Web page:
17. 17. Scala cheat sheet (3): TraitsScala Trait Java Interface trait T { interface T { def abstractMth(x: String): Int int abstractMth(String x) def concreteMth(x: String) = } x + field (no concrete methods) var field = “!” (no fields)} Java extension + implementation:Scala mixin composition: class C extends Super class C extends Super with T implements T 17
  18. 18. Scala Compared to Java class CreditCard(val number: Int, var creditLimit: Int) javap -private CreditCardpublic class CreditCard extends java.lang.Object implementsscala.ScalaObject{ private int creditLimit; private final int number; public CreditCard(int, int); public void creditLimit_$eq(int); public int creditLimit(); public int number(); public int $tag() throws java.rmi.RemoteException;} 18
  19. 19. Constructorsclass Person(val firstName: String, val lastName: String) { private var position: String = _ println("Creating " + toString()) def this (firstName: String, lastName: String, positionHeld: String) { this (firstName, lastName) position = positionHeld } override def toString() : String = { firstName + " " + lastName + " holds " + position + " position " }} 19
  20. 20. Statics in Scala 20
  21. 21. Higher Order Functions 21
  22. 22. Currying & Partial FunctionsCurrying in Scala transforms a function that takes more than oneparameter into a function that takes multiple parameter lists. 22
  23. 23. ClosuresYou can create code blocks with variables that are not bound.You will have to bind them before you can invoke the function; however,they could bind to, or close over, variables outside of their local scopeand parameter list.That’s why they’re called closures. 23
  24. 24. Closures 24
  25. 25. TraitsThey are fundamental unit for code reuse in ScalaA Trait encapsulates method and field definitions, which can be reused by mixing them in classesUnlike class inheritance , in which class must inherit from just one superclass, a class may mix in any number of TraitsUnlike Interfaces they can have concrete methods 25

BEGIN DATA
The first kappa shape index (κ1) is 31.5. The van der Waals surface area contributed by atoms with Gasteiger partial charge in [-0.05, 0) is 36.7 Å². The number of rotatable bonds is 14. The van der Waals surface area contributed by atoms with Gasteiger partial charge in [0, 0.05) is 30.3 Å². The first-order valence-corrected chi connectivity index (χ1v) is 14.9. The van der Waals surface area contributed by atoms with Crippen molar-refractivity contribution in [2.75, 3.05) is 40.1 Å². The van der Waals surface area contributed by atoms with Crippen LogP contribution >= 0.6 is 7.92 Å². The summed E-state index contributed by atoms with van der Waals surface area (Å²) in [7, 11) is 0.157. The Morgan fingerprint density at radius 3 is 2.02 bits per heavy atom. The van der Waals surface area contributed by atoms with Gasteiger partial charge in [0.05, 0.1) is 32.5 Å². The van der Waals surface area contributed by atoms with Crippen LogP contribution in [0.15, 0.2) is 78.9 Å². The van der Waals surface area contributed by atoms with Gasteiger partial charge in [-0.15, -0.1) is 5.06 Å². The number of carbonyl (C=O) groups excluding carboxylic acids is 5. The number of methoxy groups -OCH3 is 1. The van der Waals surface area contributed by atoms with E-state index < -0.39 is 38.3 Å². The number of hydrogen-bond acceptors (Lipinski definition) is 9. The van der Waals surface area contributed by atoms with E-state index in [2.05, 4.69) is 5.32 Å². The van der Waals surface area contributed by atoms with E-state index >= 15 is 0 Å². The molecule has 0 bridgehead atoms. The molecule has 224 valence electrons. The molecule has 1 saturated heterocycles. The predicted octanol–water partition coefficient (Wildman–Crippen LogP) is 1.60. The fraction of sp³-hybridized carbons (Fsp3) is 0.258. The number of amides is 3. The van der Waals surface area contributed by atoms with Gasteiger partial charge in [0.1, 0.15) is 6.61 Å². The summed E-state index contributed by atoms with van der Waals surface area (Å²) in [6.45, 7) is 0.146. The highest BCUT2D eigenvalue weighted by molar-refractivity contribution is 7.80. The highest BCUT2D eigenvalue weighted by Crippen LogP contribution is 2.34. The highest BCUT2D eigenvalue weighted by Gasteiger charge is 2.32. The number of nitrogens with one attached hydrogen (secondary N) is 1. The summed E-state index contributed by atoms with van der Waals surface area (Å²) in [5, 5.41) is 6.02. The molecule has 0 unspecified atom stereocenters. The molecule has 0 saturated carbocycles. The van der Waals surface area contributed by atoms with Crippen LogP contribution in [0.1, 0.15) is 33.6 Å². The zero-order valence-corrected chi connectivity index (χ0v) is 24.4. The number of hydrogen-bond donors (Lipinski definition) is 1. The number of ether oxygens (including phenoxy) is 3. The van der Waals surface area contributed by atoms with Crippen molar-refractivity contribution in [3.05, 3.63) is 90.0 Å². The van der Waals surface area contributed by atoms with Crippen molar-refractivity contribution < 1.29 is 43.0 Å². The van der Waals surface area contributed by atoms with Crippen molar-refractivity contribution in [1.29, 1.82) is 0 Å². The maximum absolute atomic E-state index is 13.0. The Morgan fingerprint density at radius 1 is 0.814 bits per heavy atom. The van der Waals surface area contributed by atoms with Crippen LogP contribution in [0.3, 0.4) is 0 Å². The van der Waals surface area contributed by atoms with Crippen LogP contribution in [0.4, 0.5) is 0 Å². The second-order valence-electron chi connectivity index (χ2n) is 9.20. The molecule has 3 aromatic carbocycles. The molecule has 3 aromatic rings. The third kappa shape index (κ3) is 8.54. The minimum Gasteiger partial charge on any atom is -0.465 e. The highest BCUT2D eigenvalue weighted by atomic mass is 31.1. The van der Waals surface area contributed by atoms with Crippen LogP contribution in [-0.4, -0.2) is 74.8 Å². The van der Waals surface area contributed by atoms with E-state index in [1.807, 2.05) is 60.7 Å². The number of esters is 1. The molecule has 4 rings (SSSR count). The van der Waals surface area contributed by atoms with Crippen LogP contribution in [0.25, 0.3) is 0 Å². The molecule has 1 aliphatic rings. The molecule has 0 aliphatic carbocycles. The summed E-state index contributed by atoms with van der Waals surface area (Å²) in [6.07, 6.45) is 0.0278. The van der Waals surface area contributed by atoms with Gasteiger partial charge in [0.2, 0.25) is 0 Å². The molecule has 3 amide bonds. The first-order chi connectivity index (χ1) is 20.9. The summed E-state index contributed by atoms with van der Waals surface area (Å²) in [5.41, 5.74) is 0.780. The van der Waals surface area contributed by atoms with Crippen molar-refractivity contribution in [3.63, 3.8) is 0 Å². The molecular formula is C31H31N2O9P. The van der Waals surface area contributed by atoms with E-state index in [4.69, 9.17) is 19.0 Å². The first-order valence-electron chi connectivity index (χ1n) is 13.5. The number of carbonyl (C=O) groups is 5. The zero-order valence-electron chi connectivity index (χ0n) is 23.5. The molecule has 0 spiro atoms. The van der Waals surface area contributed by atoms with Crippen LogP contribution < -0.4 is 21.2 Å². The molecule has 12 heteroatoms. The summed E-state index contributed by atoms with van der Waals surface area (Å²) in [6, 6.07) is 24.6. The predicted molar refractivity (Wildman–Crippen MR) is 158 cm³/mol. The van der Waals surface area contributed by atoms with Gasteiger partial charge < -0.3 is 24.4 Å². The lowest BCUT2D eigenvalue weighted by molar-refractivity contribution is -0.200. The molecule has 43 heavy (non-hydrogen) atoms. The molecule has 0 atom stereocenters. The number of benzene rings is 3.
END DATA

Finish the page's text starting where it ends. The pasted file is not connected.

26. 26. Traitstrait Philosophical { def philosophize() { println("I consume memory, therefore I am!") }}class Frog extends Philosophical {override def toString() = "green"}val latestFrog = new Frogprintln("" + latestFrog)latestFrog.philosophize()val phil:Philosophical = latestFrogphil.philosophize() 26
  27. 27. Pattern MatchingAll that is required is to add a single case keyword to each class that is to be pattern matchableSimilar to switch expect that Scala compares Objects as expressions 27
  28. 28. Pattern Matchingobject PatternApplication { def main(args : Array[String]) : Unit = { println( simplifyTop(UnOperator("-", UnOperator("-", Variable("x"))))) println( simplifyTop(BinOperator("+", Variable("x"), NumberOperator(0)))) println( simplifyTop(BinOperator("*", Variable("x"), NumberOperator(1)))) } def simplifyTop(expr: Expression): Expression = expr match { case UnOperator("-", UnOperator("-", e)) => e // Double negation case BinOperator("+", e, NumberOperator(0)) => e // Adding zero case BinOperator("*", e, NumberOperator(1)) => e // Multiplying by one case _ => expr}} 28
  29. 29. IV. End Notes 29
  30. 30. Tool support – Standalone compiler: scalac – Fast background compiler: fsc – Interactive interpreter shell and script runner: scala – Web framework: lift – Testing frameworks: Specs, ScalaCheck, ScalaTest, SUnit, …IDE plugins for: – Eclipse (supported by EDF) – IntelliJ (supported by JetBrains) – Netbeans (supported by Sun) 30
  31. 31. Who’s using it?Open source projects: lift wicket NetLogo SPDE: Scala branch for Processing Isabelle: GUI and code extractorCompanies: Twitter: infrastructure Sony Pictures: middleware infrastructure SAP community: ESME company messaging Reaktor: many different projects Mimesis Republic: multiplayer games EDF: trading, … 31
  32. 32. Learning ScalaTo get started:First steps in Scala, by Bill Venners published in Scalazine at www.artima.comScala for Java Refugees by Daniel Spiewack (great blog series)To continue:Programming in Scala, by Odersky, Spoon, Venners, published by Artima,comOther books are in the pipeline. 32
  33. 33. 33
  34. 34. Contact UsVikas Hazrati - vhazrati@xebia.comMeetu Maltiar - 34
  35. 35. References“Programming in Scala” book by Martin Odersky, Lex Spoon and Bill VennersPresentation by Martin Odersky at FOSDEM 2009 book on Scala by oreilly for Scala Programming Community 35